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May 31, 2017

Maine Food Insider: 'Glam cam' for clams reveals the lives of harvesters

Photo / Bridie McGreavy A clammer in March 2015 at sunrise in Frenchman Bay, where it was so cold he had to dig through ice covering the mudflat to get at the clams. He was the first 'test shoot' for the 'Clam Cam' project, during which the researchers learned it's better to mount the video camera on the clammer's chest than his head to get smoother video.

Clams are a mainstay at Maine restaurants for tourists and locals alike, but how many people think about how the meat they’re dipping into butter got onto their plates?

It’s a big question, as harvested soft-shelled clams were the state’s third most valuable commercial fishery in 2016 at $15.7 million, behind lobsters and Atlantic herring, according to the Maine Department of Marine Resources.

A project at the University of Maine in Orono called “Clam Cam” aims to tell that story through video and photos of harvesters raking through heavy, wet sand and finding clams to put into their basket. 

The university had harvesters from Freeport to Roque Bluffs wear microphones and GoPros to capture the sights and sounds of their jobs from their point of view: the rakes, buckets, hods, mesh bags and gloves they use as they scrape through dense mud and breath heavily from exhaustion. The videos might reveal a technique or two for newcomers to get through the caked mud to the clams.

Walking on exposed intertidal mud for the first time, Bridie McGreavy, who grew up in southwest Maine, said she felt she was entering a “world that was so foreign, so beautiful.”

The idea for Clam Cam hatched when McGreavy, an assistant professor in the department of communication and journalism at UMaine, in collaboration with PhD student Tyler Quiring and UMaine graduate Carter Hathaway acted on a harvester’s suggestion that the public could learn a lot about his livelihood by vicariously “digging clams” by watching the videos.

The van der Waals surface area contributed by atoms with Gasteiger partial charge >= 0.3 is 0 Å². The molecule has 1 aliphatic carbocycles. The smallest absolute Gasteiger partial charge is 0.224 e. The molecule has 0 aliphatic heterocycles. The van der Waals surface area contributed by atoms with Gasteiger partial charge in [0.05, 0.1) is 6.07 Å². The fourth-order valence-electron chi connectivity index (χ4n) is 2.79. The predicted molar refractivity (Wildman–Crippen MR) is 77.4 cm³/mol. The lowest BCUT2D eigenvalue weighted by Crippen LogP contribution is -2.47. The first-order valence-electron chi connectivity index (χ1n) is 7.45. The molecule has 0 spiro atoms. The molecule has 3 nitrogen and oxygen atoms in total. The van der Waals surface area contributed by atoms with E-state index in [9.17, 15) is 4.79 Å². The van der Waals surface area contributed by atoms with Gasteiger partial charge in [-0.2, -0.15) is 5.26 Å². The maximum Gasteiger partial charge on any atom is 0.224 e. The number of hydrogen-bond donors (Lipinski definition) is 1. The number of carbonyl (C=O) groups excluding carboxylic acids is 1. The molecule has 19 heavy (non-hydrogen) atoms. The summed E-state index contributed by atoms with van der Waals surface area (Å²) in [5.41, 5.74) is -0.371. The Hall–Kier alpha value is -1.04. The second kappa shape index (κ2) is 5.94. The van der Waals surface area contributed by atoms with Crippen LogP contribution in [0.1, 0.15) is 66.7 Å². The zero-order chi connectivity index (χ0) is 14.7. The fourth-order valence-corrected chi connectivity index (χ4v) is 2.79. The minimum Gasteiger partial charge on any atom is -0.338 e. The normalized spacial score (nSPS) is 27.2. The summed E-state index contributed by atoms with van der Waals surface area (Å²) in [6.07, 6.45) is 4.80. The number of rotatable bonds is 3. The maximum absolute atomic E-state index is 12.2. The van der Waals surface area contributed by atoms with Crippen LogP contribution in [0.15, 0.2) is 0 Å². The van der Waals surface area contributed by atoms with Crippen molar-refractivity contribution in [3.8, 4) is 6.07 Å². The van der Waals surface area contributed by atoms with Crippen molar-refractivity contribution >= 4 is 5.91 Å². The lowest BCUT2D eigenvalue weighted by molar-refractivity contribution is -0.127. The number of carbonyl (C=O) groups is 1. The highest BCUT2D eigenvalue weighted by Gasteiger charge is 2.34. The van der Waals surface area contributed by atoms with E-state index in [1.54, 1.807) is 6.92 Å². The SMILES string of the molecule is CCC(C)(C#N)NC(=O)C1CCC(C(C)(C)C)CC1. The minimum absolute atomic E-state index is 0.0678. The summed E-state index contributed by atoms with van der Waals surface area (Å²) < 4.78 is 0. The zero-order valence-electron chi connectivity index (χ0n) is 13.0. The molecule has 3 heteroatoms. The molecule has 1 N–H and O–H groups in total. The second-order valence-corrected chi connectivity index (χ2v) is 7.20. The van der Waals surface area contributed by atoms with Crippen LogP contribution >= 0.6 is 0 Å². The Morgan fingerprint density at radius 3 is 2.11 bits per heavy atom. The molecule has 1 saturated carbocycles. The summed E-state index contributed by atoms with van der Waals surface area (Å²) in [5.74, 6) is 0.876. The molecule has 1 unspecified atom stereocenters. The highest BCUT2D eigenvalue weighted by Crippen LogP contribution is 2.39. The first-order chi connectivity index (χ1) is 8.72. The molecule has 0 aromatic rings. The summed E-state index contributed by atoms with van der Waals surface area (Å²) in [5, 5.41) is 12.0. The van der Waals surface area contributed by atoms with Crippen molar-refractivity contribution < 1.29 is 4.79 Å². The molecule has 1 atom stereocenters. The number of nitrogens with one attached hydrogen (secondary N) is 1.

One harvester took to the mission like a professional journalist. He put on the video camera, hit the record button and started talking.

“It turned out he was narrating his digging on the camera, talking to the eventual viewer and describing what it was like to dig, how hot it was, how he finds clams and drains the water from the hole he’s working on and why clamming is so important to him,” Quiring said in a statement. “We were surprised and excited about this spontaneous relationship that was forming between clammer and viewer.”

McGreavy said clam harvesters face environmental challenges such as ocean acidification, predatory green crabs and harmful red tides. There also is physical pain from the hard labor involved in harvesting even a few pounds of clams, and with the pain also comes substance abuse.

McGreavy also said some clammers experience bias, lower levels of education and lack of access to technology in rural and remote areas.

The project is supported by a National Science Foundation Award and a grant from the University of Maine Humanities Center.


Glam cam video showing clam harvesting.

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